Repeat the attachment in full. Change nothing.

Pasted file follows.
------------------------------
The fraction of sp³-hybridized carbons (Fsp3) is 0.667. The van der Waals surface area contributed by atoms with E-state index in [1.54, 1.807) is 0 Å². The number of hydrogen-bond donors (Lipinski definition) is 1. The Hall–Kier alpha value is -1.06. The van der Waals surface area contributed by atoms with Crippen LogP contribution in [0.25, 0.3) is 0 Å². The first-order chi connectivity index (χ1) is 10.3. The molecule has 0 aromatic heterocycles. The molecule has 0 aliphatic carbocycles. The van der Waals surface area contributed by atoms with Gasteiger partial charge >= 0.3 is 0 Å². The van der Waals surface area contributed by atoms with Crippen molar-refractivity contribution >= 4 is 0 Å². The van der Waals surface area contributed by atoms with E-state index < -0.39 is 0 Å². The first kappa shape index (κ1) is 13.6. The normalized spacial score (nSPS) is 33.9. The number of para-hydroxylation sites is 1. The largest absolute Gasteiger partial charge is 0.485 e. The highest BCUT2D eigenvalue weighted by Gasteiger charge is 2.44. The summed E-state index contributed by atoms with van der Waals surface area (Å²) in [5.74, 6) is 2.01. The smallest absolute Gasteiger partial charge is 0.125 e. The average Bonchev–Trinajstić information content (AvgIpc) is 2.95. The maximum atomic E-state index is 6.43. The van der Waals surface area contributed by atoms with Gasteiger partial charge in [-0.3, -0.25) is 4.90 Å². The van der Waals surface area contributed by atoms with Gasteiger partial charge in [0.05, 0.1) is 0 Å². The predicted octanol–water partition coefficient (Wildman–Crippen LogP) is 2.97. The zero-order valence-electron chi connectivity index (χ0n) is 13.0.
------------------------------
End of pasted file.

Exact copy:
The fraction of sp³-hybridized carbons (Fsp3) is 0.667. The van der Waals surface area contributed by atoms with E-state index in [1.54, 1.807) is 0 Å². The number of hydrogen-bond donors (Lipinski definition) is 1. The Hall–Kier alpha value is -1.06. The van der Waals surface area contributed by atoms with Crippen LogP contribution in [0.25, 0.3) is 0 Å². The first-order chi connectivity index (χ1) is 10.3. The molecule has 0 aromatic heterocycles. The molecule has 0 aliphatic carbocycles. The van der Waals surface area contributed by atoms with Gasteiger partial charge >= 0.3 is 0 Å². The van der Waals surface area contributed by atoms with Crippen molar-refractivity contribution >= 4 is 0 Å². The van der Waals surface area contributed by atoms with E-state index < -0.39 is 0 Å². The first kappa shape index (κ1) is 13.6. The normalized spacial score (nSPS) is 33.9. The number of para-hydroxylation sites is 1. The largest absolute Gasteiger partial charge is 0.485 e. The highest BCUT2D eigenvalue weighted by Gasteiger charge is 2.44. The summed E-state index contributed by atoms with van der Waals surface area (Å²) in [5.74, 6) is 2.01. The smallest absolute Gasteiger partial charge is 0.125 e. The average Bonchev–Trinajstić information content (AvgIpc) is 2.95. The maximum atomic E-state index is 6.43. The van der Waals surface area contributed by atoms with Gasteiger partial charge in [-0.3, -0.25) is 4.90 Å². The van der Waals surface area contributed by atoms with Gasteiger partial charge in [0.05, 0.1) is 0 Å². The predicted octanol–water partition coefficient (Wildman–Crippen LogP) is 2.97. The zero-order valence-electron chi connectivity index (χ0n) is 13.0.